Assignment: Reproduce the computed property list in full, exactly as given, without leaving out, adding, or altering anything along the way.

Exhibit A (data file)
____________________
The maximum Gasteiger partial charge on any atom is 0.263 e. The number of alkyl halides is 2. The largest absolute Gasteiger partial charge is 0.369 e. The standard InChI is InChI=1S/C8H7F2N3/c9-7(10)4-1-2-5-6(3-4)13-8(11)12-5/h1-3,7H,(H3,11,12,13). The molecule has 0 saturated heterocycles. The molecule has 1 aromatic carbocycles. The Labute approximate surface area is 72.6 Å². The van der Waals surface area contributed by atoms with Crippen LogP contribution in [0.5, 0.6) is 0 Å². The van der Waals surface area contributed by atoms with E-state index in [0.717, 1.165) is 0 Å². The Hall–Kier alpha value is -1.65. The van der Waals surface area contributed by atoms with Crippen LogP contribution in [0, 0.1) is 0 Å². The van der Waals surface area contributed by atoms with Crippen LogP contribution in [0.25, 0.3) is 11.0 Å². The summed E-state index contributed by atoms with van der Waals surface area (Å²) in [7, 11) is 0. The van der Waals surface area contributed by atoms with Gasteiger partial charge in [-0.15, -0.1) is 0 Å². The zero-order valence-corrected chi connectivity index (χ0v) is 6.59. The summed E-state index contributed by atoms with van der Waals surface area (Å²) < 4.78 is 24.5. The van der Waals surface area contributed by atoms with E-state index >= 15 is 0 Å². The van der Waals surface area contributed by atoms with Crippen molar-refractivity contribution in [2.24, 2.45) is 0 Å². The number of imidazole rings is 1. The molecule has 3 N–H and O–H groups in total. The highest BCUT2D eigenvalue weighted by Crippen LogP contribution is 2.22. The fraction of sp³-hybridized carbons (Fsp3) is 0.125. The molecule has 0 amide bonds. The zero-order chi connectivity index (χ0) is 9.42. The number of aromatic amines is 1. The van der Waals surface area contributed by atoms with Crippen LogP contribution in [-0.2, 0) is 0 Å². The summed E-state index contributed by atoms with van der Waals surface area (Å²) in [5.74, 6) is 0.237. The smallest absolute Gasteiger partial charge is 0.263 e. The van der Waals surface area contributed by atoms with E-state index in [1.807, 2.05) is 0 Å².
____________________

The maximum Gasteiger partial charge on any atom is 0.263 e. The number of alkyl halides is 2. The largest absolute Gasteiger partial charge is 0.369 e. The standard InChI is InChI=1S/C8H7F2N3/c9-7(10)4-1-2-5-6(3-4)13-8(11)12-5/h1-3,7H,(H3,11,12,13). The molecule has 0 saturated heterocycles. The molecule has 1 aromatic carbocycles. The Labute approximate surface area is 72.6 Å². The van der Waals surface area contributed by atoms with Crippen LogP contribution in [0.5, 0.6) is 0 Å². The van der Waals surface area contributed by atoms with E-state index in [0.717, 1.165) is 0 Å². The Hall–Kier alpha value is -1.65. The van der Waals surface area contributed by atoms with Crippen LogP contribution in [0, 0.1) is 0 Å². The van der Waals surface area contributed by atoms with Crippen LogP contribution in [0.25, 0.3) is 11.0 Å². The summed E-state index contributed by atoms with van der Waals surface area (Å²) in [7, 11) is 0. The van der Waals surface area contributed by atoms with Gasteiger partial charge in [-0.15, -0.1) is 0 Å². The zero-order valence-corrected chi connectivity index (χ0v) is 6.59. The summed E-state index contributed by atoms with van der Waals surface area (Å²) < 4.78 is 24.5. The van der Waals surface area contributed by atoms with E-state index >= 15 is 0 Å². The van der Waals surface area contributed by atoms with Crippen molar-refractivity contribution in [2.24, 2.45) is 0 Å². The number of imidazole rings is 1. The molecule has 3 N–H and O–H groups in total. The highest BCUT2D eigenvalue weighted by Crippen LogP contribution is 2.22. The fraction of sp³-hybridized carbons (Fsp3) is 0.125. The molecule has 0 amide bonds. The zero-order chi connectivity index (χ0) is 9.42. The number of aromatic amines is 1. The van der Waals surface area contributed by atoms with Crippen LogP contribution in [-0.2, 0) is 0 Å². The summed E-state index contributed by atoms with van der Waals surface area (Å²) in [5.74, 6) is 0.237. The smallest absolute Gasteiger partial charge is 0.263 e. The van der Waals surface area contributed by atoms with E-state index in [1.807, 2.05) is 0 Å².